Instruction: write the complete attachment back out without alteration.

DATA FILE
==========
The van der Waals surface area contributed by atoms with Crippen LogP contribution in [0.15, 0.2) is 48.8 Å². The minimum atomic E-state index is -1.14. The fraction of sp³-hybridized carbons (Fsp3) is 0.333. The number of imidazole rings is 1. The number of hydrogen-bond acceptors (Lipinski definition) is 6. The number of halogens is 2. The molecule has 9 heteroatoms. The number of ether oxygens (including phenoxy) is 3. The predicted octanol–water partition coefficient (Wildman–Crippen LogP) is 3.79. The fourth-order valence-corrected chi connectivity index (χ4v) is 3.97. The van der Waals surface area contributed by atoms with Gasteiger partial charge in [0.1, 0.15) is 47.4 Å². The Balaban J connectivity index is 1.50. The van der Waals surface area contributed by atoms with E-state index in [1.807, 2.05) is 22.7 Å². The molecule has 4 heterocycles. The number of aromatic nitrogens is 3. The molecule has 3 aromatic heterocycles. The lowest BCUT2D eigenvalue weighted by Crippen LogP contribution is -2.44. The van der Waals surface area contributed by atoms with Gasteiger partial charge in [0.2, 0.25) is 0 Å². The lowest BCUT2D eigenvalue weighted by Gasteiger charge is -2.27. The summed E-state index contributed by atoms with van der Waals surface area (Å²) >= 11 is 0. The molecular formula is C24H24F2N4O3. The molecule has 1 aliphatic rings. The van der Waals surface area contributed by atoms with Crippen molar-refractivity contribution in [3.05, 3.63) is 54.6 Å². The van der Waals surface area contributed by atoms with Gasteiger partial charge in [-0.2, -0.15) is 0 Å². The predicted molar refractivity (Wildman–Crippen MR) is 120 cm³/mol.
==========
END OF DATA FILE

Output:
The van der Waals surface area contributed by atoms with Crippen LogP contribution in [0.15, 0.2) is 48.8 Å². The minimum atomic E-state index is -1.14. The fraction of sp³-hybridized carbons (Fsp3) is 0.333. The number of imidazole rings is 1. The number of hydrogen-bond acceptors (Lipinski definition) is 6. The number of halogens is 2. The molecule has 9 heteroatoms. The number of ether oxygens (including phenoxy) is 3. The predicted octanol–water partition coefficient (Wildman–Crippen LogP) is 3.79. The fourth-order valence-corrected chi connectivity index (χ4v) is 3.97. The van der Waals surface area contributed by atoms with Gasteiger partial charge in [0.1, 0.15) is 47.4 Å². The Balaban J connectivity index is 1.50. The van der Waals surface area contributed by atoms with E-state index in [1.807, 2.05) is 22.7 Å². The molecule has 4 heterocycles. The number of aromatic nitrogens is 3. The molecule has 3 aromatic heterocycles. The lowest BCUT2D eigenvalue weighted by Crippen LogP contribution is -2.44. The van der Waals surface area contributed by atoms with Gasteiger partial charge in [0.2, 0.25) is 0 Å². The lowest BCUT2D eigenvalue weighted by Gasteiger charge is -2.27. The summed E-state index contributed by atoms with van der Waals surface area (Å²) >= 11 is 0. The molecular formula is C24H24F2N4O3. The molecule has 1 aliphatic rings. The van der Waals surface area contributed by atoms with Crippen molar-refractivity contribution in [3.05, 3.63) is 54.6 Å². The van der Waals surface area contributed by atoms with Gasteiger partial charge in [-0.2, -0.15) is 0 Å². The predicted molar refractivity (Wildman–Crippen MR) is 120 cm³/mol.